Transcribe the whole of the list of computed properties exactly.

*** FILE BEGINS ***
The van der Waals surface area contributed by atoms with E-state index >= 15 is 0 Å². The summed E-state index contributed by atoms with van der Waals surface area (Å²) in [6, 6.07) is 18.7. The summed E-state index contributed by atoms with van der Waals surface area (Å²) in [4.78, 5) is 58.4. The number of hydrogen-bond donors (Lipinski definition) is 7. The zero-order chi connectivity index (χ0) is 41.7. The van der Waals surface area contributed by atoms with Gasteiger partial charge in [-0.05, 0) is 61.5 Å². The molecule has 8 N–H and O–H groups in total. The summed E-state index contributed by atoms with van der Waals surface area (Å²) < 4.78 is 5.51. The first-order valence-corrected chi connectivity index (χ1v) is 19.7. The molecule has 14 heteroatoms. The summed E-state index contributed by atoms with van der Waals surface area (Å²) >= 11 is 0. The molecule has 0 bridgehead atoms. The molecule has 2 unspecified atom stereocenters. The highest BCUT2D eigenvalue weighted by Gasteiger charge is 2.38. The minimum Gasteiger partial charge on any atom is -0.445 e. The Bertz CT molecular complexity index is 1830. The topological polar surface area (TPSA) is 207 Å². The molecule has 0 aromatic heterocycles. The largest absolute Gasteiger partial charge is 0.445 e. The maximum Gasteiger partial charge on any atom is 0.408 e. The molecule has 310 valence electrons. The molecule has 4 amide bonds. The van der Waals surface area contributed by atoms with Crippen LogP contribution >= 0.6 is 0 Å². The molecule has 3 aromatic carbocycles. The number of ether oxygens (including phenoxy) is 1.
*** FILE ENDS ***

The van der Waals surface area contributed by atoms with E-state index >= 15 is 0 Å². The summed E-state index contributed by atoms with van der Waals surface area (Å²) in [6, 6.07) is 18.7. The summed E-state index contributed by atoms with van der Waals surface area (Å²) in [4.78, 5) is 58.4. The number of hydrogen-bond donors (Lipinski definition) is 7. The zero-order chi connectivity index (χ0) is 41.7. The van der Waals surface area contributed by atoms with Gasteiger partial charge in [-0.05, 0) is 61.5 Å². The molecule has 8 N–H and O–H groups in total. The summed E-state index contributed by atoms with van der Waals surface area (Å²) < 4.78 is 5.51. The first-order valence-corrected chi connectivity index (χ1v) is 19.7. The molecule has 14 heteroatoms. The summed E-state index contributed by atoms with van der Waals surface area (Å²) >= 11 is 0. The molecule has 0 bridgehead atoms. The molecule has 2 unspecified atom stereocenters. The highest BCUT2D eigenvalue weighted by Gasteiger charge is 2.38. The minimum Gasteiger partial charge on any atom is -0.445 e. The Bertz CT molecular complexity index is 1830. The topological polar surface area (TPSA) is 207 Å². The molecule has 0 aromatic heterocycles. The largest absolute Gasteiger partial charge is 0.445 e. The maximum Gasteiger partial charge on any atom is 0.408 e. The molecule has 310 valence electrons. The molecule has 4 amide bonds. The van der Waals surface area contributed by atoms with Crippen LogP contribution >= 0.6 is 0 Å². The molecule has 3 aromatic carbocycles. The number of ether oxygens (including phenoxy) is 1.